Both geographically and socially, Ohio has always been at the heart of America’s development. Though the state is mainly rural, it is a central pipeline of transport, industry, and trade. Important Americans seem to grow in Ohio like corn, and the general population is very proud of its native sons as well as its beautiful scenery. The people here are as friendly as anywhere in the Midwest, which is really saying something. Visitors can expect a warm welcome and lots of unique cultural heritage on a trip into Ohio.
Ohio was the home of several Algonquian-speaking Native American tribes long before the first Europeans reached North America. Sites like the Serpent Mound State Memorial, constructed by the Hopewell people thousands of years ago, are amazing examples of ancient Native American culture.
During the 18th century the French established a series of fur trading outposts in the area, though the French lost control of the region to Britain as a result of the 1754 French and Indian War. British rule was immediately challenged by colonists who mounted Pontiac’s Rebellion in 1760.
The American Revolution brought few battles to Ohio but the 1783 Treaty of Paris saw Britain give up all claims over Ohio, which became part of the Northwest Territory. In 1803 Ohio became the 17th state in America. Though many Native Americans fled westwards to avoid persecution, some stayed in the state and assimilated.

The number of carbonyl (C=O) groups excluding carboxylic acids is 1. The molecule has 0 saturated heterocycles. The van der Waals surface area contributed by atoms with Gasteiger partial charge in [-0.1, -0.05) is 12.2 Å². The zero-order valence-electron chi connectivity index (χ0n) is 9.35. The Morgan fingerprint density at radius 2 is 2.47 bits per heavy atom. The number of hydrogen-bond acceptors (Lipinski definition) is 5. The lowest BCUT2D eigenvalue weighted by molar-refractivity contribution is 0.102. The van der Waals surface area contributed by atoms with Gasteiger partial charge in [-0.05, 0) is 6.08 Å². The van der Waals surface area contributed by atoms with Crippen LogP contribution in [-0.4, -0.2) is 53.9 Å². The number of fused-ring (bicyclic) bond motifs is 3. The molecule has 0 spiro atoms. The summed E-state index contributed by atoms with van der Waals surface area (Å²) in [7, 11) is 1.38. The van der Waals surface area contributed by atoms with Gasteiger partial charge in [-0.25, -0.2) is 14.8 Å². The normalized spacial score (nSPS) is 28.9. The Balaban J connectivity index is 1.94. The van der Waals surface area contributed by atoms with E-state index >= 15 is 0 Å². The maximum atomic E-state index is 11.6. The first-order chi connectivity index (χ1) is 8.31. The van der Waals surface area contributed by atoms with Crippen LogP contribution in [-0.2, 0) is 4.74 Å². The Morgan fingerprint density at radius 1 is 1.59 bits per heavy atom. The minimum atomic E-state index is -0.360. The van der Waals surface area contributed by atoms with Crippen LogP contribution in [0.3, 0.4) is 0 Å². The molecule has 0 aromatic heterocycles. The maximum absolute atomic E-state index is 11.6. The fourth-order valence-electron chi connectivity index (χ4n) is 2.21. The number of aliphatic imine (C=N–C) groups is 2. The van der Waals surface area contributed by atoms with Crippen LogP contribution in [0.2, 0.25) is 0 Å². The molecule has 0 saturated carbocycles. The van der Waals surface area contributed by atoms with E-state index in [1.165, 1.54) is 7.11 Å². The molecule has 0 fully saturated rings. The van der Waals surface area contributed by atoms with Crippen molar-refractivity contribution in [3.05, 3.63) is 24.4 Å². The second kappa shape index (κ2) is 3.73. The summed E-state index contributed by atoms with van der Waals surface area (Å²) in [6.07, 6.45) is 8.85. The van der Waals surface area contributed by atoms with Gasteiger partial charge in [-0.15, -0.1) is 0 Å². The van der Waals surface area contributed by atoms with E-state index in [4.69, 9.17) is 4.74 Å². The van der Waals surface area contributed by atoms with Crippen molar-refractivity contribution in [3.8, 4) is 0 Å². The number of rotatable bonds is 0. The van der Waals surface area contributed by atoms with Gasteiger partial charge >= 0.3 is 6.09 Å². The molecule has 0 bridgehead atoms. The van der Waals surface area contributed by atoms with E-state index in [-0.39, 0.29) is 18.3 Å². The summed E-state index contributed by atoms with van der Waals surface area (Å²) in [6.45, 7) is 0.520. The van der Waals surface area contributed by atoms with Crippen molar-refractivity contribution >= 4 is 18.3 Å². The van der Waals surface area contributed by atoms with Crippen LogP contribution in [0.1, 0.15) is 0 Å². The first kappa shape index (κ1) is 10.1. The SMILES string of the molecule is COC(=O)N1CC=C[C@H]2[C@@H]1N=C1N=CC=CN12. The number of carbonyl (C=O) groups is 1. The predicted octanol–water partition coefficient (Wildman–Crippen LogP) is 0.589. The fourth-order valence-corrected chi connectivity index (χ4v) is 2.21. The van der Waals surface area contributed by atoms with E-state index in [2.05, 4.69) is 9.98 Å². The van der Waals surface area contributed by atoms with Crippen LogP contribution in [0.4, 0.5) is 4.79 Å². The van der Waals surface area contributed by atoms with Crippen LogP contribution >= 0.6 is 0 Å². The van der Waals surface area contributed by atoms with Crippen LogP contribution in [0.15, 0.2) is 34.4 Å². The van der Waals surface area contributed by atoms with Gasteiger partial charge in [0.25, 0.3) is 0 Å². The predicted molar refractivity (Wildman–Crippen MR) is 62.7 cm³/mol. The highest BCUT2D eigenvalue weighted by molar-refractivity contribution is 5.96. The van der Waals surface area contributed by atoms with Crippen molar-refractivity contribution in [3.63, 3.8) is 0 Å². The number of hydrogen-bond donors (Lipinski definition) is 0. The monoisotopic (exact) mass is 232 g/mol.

Michigan and Ohio went to war over the Toledo Strip in 1835, a strip of land along Lake Erie that Ohio eventually received. The Ohio River and the state’s centralized railroads were vital to the Civil War effort, so Ohio played a fairly significant role in the conflict. Ohio sided with the Union north, providing more troops than any other state along with three top Union generals including Ulysses S. Grant and William Sherman.
Ohio has always been closely involved with the development of America’s government, its industry, and its trade. Eight US presidents were born in Ohio, and the state is still considered a barometer for the winning candidate in presidential elections. Today, Ohio continues to survive on industry, agriculture, and a small tourism sector. Its well-rounded economy suggests it will always be one of America’s more stable states.
Ohio’s nickname, the “Heart of it All,” is an apt description for both its history and its current society. The state has always been within close proximity to the most densely populated areas of the country, a hub for transport, trade, and industry. From eight US presidents to inventors like the Wright Brothers, Ohio seems to be continually producing important and impressive individuals who shape the fabric of America.
Its population reflects this heritage with a diverse mix of cultures ranging from Germans in Cleveland to the Amish in Holmes County. Outside of the big cities, Ohio is largely rural. Its landscape is rolling and picturesque, dotted with farms and small towns. The people are equally pastoral, with a quiet conservative way of life and an obvious passion for sports and outdoor recreation. Visitors generally remark on how surprised they were after touring Ohio. It’s not an obvious travel destination, but between its friendly cities and its natural attractions Ohio has a lot to offer.